Whole Foods, bombing and free-the-lawn protests: A conversation with comic Eugene Mirman

By Columbus Alive
From the February 6, 2014 edition

Comedian Eugene Mirman has long had a strong connection to the music world. He’s toured alongside Modest Mouse and Yo La Tengo, released comedy albums on famed label Sub Pop, and in a recent phone interview he talked up the influence British rocker Robyn Hitchcock has had on his standup, saying, “I love his blend of sincerity and humor and wit and absurdity.”

It’s fitting then the Brooklyn-based comic, who also voices aspiring musician Gene Belcher on the animated sitcom “Bob’s Burgers,” is set to perform at Ace of Cups — a venue best known for hosting bands — when he visits Columbus this week. Here’s what he had to say when we spoke in late January.

I can’t play music in a way that anyone other than the most forgiving person defining art would actually call music. If I wanted to play music I would have to learn, or not be as tone-deaf or whatever. If you’ll notice, [Gene Belcher is] never quite good at singing, but he does commit his all to it. I love that the character is a musician, because it is so fun to try and sing or play music even though I can’t.

A Whole Foods opened near my home recently and I was there yesterday and noticed they sell record players. They’re really trying to appeal to Brooklyn — and especially the local artists — in a way I think is very funny. They’re actually going to hang up paintings, so I’ve made a bunch of paintings I’m going to try and get hung at Whole Foods [asked to provide one example Mirman answered, “A painting of a gender-neutral child learning about the crisis in Egypt”].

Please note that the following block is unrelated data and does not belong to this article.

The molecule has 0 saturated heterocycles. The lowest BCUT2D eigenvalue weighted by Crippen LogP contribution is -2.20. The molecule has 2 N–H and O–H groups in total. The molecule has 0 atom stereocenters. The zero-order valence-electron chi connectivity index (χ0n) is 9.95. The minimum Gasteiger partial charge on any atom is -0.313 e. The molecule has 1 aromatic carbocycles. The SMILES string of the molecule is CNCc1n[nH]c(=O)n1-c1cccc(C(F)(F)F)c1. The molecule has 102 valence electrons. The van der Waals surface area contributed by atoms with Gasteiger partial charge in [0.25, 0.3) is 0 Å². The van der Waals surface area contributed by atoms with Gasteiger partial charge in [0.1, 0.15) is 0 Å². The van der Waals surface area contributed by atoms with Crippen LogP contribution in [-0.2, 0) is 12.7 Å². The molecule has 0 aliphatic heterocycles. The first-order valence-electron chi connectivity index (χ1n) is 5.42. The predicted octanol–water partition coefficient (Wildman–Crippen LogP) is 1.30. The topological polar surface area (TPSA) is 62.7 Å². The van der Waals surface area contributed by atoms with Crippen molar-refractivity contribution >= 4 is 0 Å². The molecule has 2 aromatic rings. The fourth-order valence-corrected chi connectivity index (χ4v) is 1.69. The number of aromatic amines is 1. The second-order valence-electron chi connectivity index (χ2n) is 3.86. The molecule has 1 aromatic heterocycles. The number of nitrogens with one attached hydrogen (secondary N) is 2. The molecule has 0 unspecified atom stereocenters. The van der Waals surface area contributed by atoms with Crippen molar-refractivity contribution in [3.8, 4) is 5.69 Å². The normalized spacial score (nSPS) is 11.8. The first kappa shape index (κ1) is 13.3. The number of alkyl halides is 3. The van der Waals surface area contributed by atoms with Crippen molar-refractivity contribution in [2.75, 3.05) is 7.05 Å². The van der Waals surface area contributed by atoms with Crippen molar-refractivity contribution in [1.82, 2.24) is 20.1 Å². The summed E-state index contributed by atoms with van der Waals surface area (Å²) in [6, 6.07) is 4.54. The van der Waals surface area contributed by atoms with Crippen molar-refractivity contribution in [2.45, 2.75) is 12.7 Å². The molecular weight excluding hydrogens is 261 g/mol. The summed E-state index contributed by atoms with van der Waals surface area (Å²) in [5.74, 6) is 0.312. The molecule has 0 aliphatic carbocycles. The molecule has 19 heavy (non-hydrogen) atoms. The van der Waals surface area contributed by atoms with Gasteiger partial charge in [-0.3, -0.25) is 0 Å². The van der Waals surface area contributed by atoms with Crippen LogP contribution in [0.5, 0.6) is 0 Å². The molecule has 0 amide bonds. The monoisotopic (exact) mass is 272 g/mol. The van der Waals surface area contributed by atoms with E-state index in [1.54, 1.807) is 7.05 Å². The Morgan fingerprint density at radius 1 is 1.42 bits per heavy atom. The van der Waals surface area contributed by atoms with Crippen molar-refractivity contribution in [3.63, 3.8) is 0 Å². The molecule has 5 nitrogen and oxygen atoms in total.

When the Tea Party first began there was this real feeling of, “Is this going to be some Libertarian thing or is it going to be vaguely racist?” And it’s very clear over time … it’s really become an absurdly conservative party that only embraces certain elements of Libertarianism. Like they’re a party that’s super against abortion and homosexuality, but also for gun rights, so ultimately it feels somewhat hypocritical in terms of government staying out of our lives.

There are lots of things on the left I find completely exhausting. I went to a very liberal school [Hampshire College in Amherst, Massachusetts] that had people literally trying to free the lawn by putting rocks on it so it couldn’t be mowed. That is genuinely the work of an idiot. But as you leave college and enter the world there’s less people trying to free lawns and more people trying to limit access to health care.

It is not fun to bomb, but I guess at some point you find places you can try things, and if it doesn’t work it’s not a big deal. Then there’s also bombing where everyone hates you and is yelling at you, and I don’t know if anyone ever gets used to that experience. I once did a few shows in Las Vegas a month after 9/11 … and you could tell the audience was confused why I thought I was doing standup comedy. There was this feeling of, “He clearly thinks he’s doing standup comedy, and we clearly don’t think anything he’s saying is funny, so where’s this disconnect?” I was supposed to do four days of two shows a night, but I did the first two shows and both the club and I agreed there was no need for me to continue.